Building on the success of the Worcester Summit, National Grid worked with IEEE to propose community summits across the U.S. IEEE is working with several utilities to begin launching summits that can help others accelerate customer engagement in new ways. Combining this approach with IEEE is opening doors to volunteer opportunities in the smart grid space and in the process forming even tighter bonds with communities.

As customers participate and reinvigorate the economy while reducing energy use and saving money, everything changes. I predict:

  • Investment in energy networks will become essential to all stakeholders. The investment can begin to unlock the latent value in a distribution grid built to withstand estimated as opposed to actual peaks. Engineers are very good at developing estimates, but there is no substitute for actual information, especially in real time when it comes to billion-dollar investments.
  • Sensor technology will become ubiquitous across energy networks, enabling autonomous control that can lead to significantly fewer power interruptions and much better power quality.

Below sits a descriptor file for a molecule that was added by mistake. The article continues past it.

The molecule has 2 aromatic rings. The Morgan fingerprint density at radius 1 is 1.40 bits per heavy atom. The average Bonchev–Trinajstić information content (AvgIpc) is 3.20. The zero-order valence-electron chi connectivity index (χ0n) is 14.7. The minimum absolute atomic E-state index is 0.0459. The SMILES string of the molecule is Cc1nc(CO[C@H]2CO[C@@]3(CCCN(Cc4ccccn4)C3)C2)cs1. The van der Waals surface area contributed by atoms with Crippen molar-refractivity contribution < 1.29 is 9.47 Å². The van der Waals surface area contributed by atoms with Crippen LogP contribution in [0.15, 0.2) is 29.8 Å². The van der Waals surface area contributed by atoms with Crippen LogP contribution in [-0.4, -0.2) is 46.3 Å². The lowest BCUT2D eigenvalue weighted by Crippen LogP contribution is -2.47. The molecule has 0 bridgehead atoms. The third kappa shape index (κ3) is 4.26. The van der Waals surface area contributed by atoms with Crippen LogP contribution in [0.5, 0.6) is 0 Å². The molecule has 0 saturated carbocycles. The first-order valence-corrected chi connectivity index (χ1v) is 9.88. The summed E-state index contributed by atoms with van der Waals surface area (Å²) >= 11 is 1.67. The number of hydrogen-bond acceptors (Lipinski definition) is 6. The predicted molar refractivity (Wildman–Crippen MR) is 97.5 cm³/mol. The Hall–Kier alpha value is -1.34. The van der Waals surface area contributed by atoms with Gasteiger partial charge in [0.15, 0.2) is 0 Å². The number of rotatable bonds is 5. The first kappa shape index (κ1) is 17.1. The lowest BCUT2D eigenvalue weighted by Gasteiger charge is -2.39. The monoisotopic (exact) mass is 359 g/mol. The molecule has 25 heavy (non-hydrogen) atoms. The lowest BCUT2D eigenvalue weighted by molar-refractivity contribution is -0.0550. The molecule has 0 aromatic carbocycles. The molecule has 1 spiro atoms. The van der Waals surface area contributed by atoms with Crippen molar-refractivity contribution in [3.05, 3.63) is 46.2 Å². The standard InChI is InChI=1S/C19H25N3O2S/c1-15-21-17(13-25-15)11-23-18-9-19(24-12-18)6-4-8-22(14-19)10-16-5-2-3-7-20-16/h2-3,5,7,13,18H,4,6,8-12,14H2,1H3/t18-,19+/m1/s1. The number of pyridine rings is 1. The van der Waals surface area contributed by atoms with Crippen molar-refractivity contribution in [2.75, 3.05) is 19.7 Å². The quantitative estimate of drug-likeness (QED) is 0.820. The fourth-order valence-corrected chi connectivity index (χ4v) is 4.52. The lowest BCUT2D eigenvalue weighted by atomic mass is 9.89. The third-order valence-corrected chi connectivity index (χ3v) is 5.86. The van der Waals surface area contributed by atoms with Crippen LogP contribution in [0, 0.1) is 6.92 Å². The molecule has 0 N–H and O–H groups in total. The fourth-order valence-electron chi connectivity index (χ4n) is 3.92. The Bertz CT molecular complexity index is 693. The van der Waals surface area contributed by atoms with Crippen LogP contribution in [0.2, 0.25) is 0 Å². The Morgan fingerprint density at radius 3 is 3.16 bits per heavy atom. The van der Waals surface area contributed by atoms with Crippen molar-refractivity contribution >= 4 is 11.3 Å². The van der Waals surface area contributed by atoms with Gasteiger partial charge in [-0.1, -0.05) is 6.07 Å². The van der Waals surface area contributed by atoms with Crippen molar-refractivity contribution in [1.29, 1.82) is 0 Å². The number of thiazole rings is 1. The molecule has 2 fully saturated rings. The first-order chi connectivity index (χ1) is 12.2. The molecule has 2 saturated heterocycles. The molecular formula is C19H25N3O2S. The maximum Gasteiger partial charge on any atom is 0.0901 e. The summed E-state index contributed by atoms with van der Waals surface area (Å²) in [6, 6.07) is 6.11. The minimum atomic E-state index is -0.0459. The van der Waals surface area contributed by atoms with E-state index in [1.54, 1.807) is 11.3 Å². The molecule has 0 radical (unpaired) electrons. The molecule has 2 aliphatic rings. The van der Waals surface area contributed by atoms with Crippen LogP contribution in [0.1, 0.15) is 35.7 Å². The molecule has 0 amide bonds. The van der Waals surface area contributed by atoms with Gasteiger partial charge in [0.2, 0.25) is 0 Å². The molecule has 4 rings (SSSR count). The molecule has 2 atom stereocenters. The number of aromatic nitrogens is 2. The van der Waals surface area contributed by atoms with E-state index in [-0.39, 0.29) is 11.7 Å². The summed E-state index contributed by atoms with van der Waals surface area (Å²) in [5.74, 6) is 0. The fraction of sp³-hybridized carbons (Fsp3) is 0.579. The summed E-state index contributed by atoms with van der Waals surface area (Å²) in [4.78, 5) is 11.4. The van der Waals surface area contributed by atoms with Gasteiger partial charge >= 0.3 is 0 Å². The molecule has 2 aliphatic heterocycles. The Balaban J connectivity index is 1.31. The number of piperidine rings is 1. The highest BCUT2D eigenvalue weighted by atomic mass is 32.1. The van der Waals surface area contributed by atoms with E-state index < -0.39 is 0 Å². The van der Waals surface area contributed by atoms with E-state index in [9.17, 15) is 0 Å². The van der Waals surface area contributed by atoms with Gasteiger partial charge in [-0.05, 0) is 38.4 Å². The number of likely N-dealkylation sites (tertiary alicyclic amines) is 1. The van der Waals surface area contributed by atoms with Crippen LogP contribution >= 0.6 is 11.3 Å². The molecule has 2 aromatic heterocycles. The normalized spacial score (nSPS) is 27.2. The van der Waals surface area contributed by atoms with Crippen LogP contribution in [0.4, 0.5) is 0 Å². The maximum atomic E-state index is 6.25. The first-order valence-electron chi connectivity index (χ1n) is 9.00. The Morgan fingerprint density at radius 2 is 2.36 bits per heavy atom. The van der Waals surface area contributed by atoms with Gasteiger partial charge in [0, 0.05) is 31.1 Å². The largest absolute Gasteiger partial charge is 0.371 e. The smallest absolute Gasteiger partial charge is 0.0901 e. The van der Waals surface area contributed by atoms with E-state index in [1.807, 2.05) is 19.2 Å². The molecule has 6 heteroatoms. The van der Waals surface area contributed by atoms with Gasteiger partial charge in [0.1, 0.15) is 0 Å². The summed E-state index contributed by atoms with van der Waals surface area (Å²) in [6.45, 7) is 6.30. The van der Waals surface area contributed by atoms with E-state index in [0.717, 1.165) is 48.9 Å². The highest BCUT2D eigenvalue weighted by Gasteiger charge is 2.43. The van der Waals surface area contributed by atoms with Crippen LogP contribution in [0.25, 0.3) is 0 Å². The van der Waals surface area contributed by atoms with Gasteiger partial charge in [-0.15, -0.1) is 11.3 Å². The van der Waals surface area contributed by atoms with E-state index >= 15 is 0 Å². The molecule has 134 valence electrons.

• Communications technology will form the backbone for two-way energy flow that enables renewables and microgrids. Microgrids have the potential to offer customers services they cannot obtain now because of cost or technology. Think about a medical campus that offers the latest in robotic surgery. Being under the knife when the power unexpectedly goes out is unacceptable. Our energy offerings meet customers’ needs now and they will tomorrow. The design of our networks can begin to change economically because latent value is unlocked, but regulation and customers must be essential collaborators. Being allowed to reinvest the unlocked value back into the grid without impacting customers’ bills could change the game forever. Regulation, much like the power system, was not built to handle this approach. Moving to the digital grid will require a new level of collaboration among all stakeholders.

Customers hold the key to the future. Those who engage customers as partners will accelerate the pace of change so we can share in a brighter economic

Author

Cheri Warren is Division VII director for IEEE. As board director, she helps strategically steer the institute. She is vice president of asset management for National Grid, where she is involved in distribution planning, reliability, strategy, asset information and leading smart grid and research and development efforts.